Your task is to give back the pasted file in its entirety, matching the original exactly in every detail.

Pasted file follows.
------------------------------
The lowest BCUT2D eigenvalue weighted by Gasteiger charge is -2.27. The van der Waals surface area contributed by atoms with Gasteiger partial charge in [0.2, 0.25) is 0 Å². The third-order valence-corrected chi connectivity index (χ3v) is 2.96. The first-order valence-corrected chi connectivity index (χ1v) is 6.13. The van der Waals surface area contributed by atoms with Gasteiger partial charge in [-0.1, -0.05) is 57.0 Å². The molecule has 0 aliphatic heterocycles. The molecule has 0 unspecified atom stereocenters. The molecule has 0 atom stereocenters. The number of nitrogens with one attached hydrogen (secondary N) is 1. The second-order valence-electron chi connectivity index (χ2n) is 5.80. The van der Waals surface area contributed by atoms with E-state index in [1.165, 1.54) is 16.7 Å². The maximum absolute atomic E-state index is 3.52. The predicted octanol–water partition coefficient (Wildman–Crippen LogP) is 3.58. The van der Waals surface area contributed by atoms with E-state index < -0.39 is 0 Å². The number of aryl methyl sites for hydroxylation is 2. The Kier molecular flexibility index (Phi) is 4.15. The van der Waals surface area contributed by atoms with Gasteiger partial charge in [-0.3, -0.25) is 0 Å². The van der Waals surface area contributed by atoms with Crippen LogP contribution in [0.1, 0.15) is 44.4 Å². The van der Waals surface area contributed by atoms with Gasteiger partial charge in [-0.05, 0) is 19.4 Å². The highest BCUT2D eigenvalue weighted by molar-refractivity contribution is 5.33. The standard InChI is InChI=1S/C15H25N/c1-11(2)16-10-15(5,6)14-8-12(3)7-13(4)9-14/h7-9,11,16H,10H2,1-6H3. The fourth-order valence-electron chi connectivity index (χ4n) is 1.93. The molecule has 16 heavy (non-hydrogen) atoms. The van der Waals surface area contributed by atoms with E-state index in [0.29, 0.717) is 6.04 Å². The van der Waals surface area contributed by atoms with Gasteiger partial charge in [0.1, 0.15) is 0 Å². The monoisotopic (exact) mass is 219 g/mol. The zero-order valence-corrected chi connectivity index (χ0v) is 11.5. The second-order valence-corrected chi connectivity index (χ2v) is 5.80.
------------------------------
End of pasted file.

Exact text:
The lowest BCUT2D eigenvalue weighted by Gasteiger charge is -2.27. The van der Waals surface area contributed by atoms with Gasteiger partial charge in [0.2, 0.25) is 0 Å². The third-order valence-corrected chi connectivity index (χ3v) is 2.96. The first-order valence-corrected chi connectivity index (χ1v) is 6.13. The van der Waals surface area contributed by atoms with Gasteiger partial charge in [-0.1, -0.05) is 57.0 Å². The molecule has 0 aliphatic heterocycles. The molecule has 0 unspecified atom stereocenters. The molecule has 0 atom stereocenters. The number of nitrogens with one attached hydrogen (secondary N) is 1. The second-order valence-electron chi connectivity index (χ2n) is 5.80. The van der Waals surface area contributed by atoms with E-state index in [1.165, 1.54) is 16.7 Å². The maximum absolute atomic E-state index is 3.52. The predicted octanol–water partition coefficient (Wildman–Crippen LogP) is 3.58. The van der Waals surface area contributed by atoms with E-state index < -0.39 is 0 Å². The number of aryl methyl sites for hydroxylation is 2. The Kier molecular flexibility index (Phi) is 4.15. The van der Waals surface area contributed by atoms with Gasteiger partial charge in [-0.3, -0.25) is 0 Å². The van der Waals surface area contributed by atoms with Crippen LogP contribution in [0.1, 0.15) is 44.4 Å². The van der Waals surface area contributed by atoms with Gasteiger partial charge in [-0.05, 0) is 19.4 Å². The highest BCUT2D eigenvalue weighted by molar-refractivity contribution is 5.33. The standard InChI is InChI=1S/C15H25N/c1-11(2)16-10-15(5,6)14-8-12(3)7-13(4)9-14/h7-9,11,16H,10H2,1-6H3. The fourth-order valence-electron chi connectivity index (χ4n) is 1.93. The molecule has 16 heavy (non-hydrogen) atoms. The van der Waals surface area contributed by atoms with E-state index in [0.29, 0.717) is 6.04 Å². The van der Waals surface area contributed by atoms with Gasteiger partial charge in [0.1, 0.15) is 0 Å². The monoisotopic (exact) mass is 219 g/mol. The zero-order valence-corrected chi connectivity index (χ0v) is 11.5. The second-order valence-corrected chi connectivity index (χ2v) is 5.80.